by George Krafcisin MA CIH CSP
Representative of the National Safety Council
The session was turning out just as Joe had feared it would: people were still drifting in twenty minutes after starting time; he was in the middle of his explanation of the decibel, and Terry and Jim were carrying on a private conversation in the back of the room; Sam was falling asleep in a corner; and several others were reading the handout material he had given them yesterday. "Oh, well," he said to himself, "I'll just finish going through my outline and send them back to work. If they don't care about protecting their hearing, I can't make them care." He carefully avoided thinking about the remaining twenty sessions for this year.
You may enjoy teaching, or you may hate it. More important is: how do your students feel about it? Here are a few thoughts on how to make those sessions more enjoyable for you and your students.
adult learning characteristics
Adults have a lot going on in their lives and jobs. Hearing conservation training is not likely to be top priority on their list. You have to give them a reason to invest their time in what you have to say. Sending a message that OSHA required training will be held next Wednesday is unlikely to get an enthusiastic response. How about telling them that an information session will be held that will help them protect their hearing?
Adults want to learn things that will be of direct value to them. Adults want and expect their learning to be applicable to problems and situations they meet daily. They won't be very interested in calculating decibel levels from acoustic power measurements, but they just might appreciate learning how to insert an earplug so it doesn't hurt. Design the objectives for your training with this in mind (discussed below).
Adults have an extensive base of experience and beliefs that they bring into the training room. Take advantage of experience, tips and techniques that members of the group can share: is there a hearing-impaired worker who is willing to tell others of his experience to illustrate the importance of hearing conservation?
Older people may not hear or see as well as younger ones. If you have a large group, you may need to speak up or use a microphone. If you have handouts or visuals, use larger type, fewer words. Power point and overhead transparencies should have no more than six lines of six words each.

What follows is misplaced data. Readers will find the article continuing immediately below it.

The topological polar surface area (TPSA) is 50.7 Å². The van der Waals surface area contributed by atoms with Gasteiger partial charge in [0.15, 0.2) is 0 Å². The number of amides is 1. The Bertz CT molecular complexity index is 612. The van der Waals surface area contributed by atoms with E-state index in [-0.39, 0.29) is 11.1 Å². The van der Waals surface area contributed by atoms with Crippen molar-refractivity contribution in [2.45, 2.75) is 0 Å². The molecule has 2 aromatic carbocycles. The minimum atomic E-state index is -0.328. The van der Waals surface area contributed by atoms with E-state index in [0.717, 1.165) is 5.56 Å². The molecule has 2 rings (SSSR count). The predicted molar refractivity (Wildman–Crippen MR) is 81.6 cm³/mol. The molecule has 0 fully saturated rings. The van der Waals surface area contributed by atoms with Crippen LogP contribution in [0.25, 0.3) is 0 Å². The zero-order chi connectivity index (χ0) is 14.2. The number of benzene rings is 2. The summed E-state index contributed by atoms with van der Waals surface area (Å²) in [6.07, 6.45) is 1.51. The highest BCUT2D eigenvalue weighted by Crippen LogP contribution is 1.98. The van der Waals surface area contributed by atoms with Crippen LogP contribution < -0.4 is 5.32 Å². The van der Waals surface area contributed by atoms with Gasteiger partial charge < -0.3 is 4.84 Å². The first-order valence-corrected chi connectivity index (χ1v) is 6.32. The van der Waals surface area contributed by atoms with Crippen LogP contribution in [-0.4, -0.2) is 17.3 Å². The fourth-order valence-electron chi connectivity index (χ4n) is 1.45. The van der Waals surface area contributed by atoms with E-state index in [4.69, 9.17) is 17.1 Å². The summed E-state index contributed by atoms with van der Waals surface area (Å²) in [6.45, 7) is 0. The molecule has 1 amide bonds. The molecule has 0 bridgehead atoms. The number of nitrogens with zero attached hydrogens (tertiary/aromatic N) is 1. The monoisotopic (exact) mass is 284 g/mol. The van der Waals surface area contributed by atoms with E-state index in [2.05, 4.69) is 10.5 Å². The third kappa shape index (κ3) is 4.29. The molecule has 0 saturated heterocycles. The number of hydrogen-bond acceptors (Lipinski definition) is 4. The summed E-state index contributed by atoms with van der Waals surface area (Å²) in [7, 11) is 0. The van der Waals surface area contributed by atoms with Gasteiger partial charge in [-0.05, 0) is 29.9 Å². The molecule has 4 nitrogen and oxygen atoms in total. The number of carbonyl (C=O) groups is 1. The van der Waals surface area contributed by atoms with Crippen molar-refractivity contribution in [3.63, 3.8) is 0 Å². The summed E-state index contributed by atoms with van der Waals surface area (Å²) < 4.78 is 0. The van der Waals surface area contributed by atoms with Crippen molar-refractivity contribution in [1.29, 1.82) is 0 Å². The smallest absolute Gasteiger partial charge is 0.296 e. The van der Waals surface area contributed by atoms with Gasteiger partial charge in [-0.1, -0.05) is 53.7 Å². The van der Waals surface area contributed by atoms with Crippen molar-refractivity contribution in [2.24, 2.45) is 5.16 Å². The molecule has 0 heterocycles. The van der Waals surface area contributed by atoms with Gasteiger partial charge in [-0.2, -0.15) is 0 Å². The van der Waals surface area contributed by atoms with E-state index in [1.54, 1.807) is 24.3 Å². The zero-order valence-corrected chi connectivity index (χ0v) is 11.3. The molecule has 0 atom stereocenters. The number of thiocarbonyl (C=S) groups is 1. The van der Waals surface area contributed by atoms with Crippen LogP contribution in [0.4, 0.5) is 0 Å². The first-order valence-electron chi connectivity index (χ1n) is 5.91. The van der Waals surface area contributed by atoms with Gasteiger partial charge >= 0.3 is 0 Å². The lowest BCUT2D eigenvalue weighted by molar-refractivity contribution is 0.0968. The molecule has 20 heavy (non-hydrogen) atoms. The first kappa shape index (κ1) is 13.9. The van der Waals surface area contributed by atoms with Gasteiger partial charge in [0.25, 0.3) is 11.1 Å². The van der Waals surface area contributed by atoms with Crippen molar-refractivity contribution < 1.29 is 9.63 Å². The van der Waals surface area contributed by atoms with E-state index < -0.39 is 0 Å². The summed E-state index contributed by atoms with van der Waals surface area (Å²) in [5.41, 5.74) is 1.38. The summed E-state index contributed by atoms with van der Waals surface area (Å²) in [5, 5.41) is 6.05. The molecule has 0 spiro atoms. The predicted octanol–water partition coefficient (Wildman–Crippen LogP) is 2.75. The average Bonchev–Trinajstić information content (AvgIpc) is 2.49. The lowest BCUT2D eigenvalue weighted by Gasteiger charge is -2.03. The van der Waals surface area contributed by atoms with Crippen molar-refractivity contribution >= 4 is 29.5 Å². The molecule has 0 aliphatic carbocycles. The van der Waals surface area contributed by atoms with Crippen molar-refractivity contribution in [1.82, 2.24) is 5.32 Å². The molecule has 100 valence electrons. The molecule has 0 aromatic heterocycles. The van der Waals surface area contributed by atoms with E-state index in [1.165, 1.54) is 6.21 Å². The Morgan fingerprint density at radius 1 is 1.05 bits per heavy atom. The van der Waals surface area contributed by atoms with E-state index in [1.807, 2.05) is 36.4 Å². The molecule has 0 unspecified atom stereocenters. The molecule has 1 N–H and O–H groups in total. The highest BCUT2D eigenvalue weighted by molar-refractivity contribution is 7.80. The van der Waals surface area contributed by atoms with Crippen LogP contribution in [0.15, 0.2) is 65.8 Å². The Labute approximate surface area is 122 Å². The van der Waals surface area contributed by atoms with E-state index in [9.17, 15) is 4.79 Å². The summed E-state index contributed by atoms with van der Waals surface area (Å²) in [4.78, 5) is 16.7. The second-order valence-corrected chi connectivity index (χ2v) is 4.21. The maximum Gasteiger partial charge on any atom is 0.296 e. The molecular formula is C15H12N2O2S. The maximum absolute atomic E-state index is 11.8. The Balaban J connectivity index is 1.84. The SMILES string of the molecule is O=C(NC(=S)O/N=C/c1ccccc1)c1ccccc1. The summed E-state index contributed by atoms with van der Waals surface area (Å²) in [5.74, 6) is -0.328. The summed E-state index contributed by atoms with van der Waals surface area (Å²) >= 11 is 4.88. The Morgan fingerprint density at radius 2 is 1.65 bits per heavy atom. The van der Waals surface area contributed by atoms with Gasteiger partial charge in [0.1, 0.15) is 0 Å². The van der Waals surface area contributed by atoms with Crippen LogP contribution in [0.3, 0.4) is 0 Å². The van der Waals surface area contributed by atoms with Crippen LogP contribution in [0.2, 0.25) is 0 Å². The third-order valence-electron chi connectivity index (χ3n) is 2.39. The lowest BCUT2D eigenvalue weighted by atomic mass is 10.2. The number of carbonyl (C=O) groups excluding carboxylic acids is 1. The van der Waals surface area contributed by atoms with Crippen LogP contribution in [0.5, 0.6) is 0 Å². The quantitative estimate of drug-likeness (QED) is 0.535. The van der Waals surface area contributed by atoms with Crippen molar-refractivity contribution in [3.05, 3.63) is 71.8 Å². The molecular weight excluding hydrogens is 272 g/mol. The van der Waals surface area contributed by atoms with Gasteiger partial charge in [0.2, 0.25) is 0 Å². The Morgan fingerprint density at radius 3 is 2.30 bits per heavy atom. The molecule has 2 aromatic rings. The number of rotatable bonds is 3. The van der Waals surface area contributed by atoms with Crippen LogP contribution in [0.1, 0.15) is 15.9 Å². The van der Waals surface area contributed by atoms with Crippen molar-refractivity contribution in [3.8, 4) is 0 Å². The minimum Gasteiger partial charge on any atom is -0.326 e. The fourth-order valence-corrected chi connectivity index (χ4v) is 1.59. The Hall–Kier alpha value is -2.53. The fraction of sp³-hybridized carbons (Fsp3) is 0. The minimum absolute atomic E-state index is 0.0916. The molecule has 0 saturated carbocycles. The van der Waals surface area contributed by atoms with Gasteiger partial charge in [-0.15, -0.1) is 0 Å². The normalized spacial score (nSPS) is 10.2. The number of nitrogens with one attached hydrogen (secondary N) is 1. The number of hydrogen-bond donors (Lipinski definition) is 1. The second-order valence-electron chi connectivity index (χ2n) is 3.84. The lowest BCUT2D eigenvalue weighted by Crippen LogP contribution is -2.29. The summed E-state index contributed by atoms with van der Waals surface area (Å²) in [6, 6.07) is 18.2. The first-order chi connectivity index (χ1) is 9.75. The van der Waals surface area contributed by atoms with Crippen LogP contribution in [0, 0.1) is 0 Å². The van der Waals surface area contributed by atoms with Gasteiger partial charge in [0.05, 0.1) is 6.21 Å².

Some people learn better from the spoken word, some from written information, some from pictures. Make important points using all three modes.
Does everyone read and speak English? You may need to instruct in their native language, use visual illustrations, or make sure that all the important information is in spoken form for those whose reading skills are limited.
What do you want people to know and do as a result of your training? Write specific objectives for the session. Use action verbs, stating what you would like the participants to be able to do after the session. For example: Wear hearing protection at all times in noise exposure areas; Conduct an audiometer calibration; or Identify the abnormal audiogram from a sample of four. These objectives are the core of what you are teaching, and all of your techniques and materials should focus on achieving them.
Organize the learning material into simple steps. Take large concepts and break them down into small easy pieces. Start with simple concepts that the participants already understand, then move into more complicated issues. Repeat the important points frequently.
Maintain control of the session.
People remember 70% of what they hear in the first twenty minutes of a training session; they remember 15% of what they hear in the last twenty minutes. Go over the hard stuff first, and save the practice sessions and entertaining videos for the end.
Change presentation style frequently. An hour of lecture is a lot. Talk for thirty minutes, then start a discussion, show a video, hold a practice session, give a quiz or written exercise. After ten minutes of lecturing from the front of the room, walk to the back and continue. Breaking up the "energy flow" of a training session keeps the audience from getting stiff mental muscles.
Get feedback. Give a short quiz and have participants fill out an evaluation form. Use the results to measure whether they've actually learned what you wanted them to, and what you can do to improve your next session.
A month after that first disastrous training session, Joe was finishing another. He looked over the grades on the quiz: everyone got 100%, again. As he began to thank everyone for coming, they all stood and applauded. Smiling shyly, he thought, "This is embarrassing. Once in a while, OK, but every class?"